Whether in your sangha, your school, or your office, why not appoint someone as your Ecological Officer? Having an “Eco Cop” who has a passion for the latest information about the environment and is respected by their peers creates an opportunity for self-assessment of how your group is interacting with the planet. This person can be responsible for assessing everything from the paper you use, to your power suppliers, to the “green-ness” of your webhost and other suppliers, to how you handle waste products your organization generates. You could even try this idea in your family or home — appointing your partner, one of your roommates, or one of your kids as your personal Ecological Officer. In a Buddhist setting, this person might propose a ceremony or dedication, or sitting practice, that is directly related to a specific environmental issue. Water, earth, and air each provide a wealth of opportunity for spiritual study and actual engagement.

Activist Practice

Is it a coincidence that Buddhist philosophy is so focused on two concepts that actually define the core of environmentalism? Interdependence and compassion could be expressed as follows: “What I do over here directly affects what happens to you over there — and vice-versa — and I care enough about myself and about you to want to take actions that reduce both of our suffering and dissatisfaction.” It’s easy to think of environmental activism as something “over there where the environment is”, but as Buddhists we eventually come to realize that the environment is both over there AND over here. We gradually experience that the environment is not just where we physically exist but it also encompasses ourselves, our relationships, and our actions.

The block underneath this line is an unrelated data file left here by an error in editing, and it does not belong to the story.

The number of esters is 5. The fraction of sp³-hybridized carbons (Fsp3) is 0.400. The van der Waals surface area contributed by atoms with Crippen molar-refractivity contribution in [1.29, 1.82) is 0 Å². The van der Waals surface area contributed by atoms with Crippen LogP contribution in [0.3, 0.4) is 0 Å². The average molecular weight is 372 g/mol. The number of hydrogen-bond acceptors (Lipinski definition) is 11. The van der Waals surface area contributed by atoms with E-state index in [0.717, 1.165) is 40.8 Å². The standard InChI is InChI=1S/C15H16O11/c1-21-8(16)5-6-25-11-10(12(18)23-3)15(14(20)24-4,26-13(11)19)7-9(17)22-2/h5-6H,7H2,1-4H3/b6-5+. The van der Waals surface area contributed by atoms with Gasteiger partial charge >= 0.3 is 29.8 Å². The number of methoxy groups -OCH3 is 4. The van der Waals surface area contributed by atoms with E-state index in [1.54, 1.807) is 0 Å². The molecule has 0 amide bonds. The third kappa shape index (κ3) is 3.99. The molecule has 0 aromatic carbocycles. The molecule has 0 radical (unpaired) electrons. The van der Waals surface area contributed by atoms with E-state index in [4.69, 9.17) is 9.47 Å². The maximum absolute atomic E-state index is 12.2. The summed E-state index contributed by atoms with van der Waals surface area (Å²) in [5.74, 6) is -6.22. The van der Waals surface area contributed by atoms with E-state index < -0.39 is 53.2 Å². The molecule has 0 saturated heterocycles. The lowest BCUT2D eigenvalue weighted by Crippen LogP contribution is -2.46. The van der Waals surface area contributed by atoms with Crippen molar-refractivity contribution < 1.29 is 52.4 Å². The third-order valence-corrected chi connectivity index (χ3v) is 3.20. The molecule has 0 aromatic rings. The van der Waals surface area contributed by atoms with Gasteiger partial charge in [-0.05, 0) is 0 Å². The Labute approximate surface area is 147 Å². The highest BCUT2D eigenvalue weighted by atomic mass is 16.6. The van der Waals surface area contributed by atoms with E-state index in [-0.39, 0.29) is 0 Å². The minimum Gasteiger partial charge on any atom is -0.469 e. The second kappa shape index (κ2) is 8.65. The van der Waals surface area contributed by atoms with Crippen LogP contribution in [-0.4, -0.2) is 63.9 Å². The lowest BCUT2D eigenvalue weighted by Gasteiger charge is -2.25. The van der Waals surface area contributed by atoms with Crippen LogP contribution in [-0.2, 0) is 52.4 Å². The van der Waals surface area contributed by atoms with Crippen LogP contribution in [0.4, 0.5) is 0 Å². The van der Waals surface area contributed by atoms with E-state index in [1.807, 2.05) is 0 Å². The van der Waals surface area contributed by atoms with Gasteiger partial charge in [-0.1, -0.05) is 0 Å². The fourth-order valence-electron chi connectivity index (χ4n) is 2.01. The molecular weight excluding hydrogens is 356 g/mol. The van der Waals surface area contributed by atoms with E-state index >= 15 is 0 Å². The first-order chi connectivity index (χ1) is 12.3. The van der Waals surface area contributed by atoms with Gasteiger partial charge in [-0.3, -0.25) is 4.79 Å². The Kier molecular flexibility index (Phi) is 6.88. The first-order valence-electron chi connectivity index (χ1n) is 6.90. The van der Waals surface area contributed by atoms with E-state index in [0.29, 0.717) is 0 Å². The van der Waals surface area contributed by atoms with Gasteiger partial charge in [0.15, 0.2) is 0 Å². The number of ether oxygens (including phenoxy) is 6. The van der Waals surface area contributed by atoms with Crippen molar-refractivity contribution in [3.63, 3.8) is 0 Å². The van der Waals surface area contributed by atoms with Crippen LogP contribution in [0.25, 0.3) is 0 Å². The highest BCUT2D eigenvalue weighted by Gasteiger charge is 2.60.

Used in the more colloquial sense, “Environmental Activism,” while important, only captures a tiny fraction of what “Environmental Activism” means when you begin to even mildly grasp the concept of interdependence. Perhaps this not coincidental; emphasis on compassion and interdependence, combined with a growing sense that the physical planet is simultaneously suffocating, drowning, and burning (i.e. suffering), is what has spawned such a wellspring of activism in the Buddhist community. The old saying “If you want to work on the world, work on yourself first” might perhaps be rethought now as “If you want to work on yourself, work on the world at the same time.” Being a Buddhist-Flavored Activist — whatever that may mean for you, however involved you want to get — offers a fantastic opportunity to practice compassion, mindfulness, and awareness in an area that seems to demand urgency and immediate action. For me, activist practice offers a deep opportunity to practice compassion and non-violence towards myself, as I struggle to find the time and energy to engage in activism as deeply as I want to.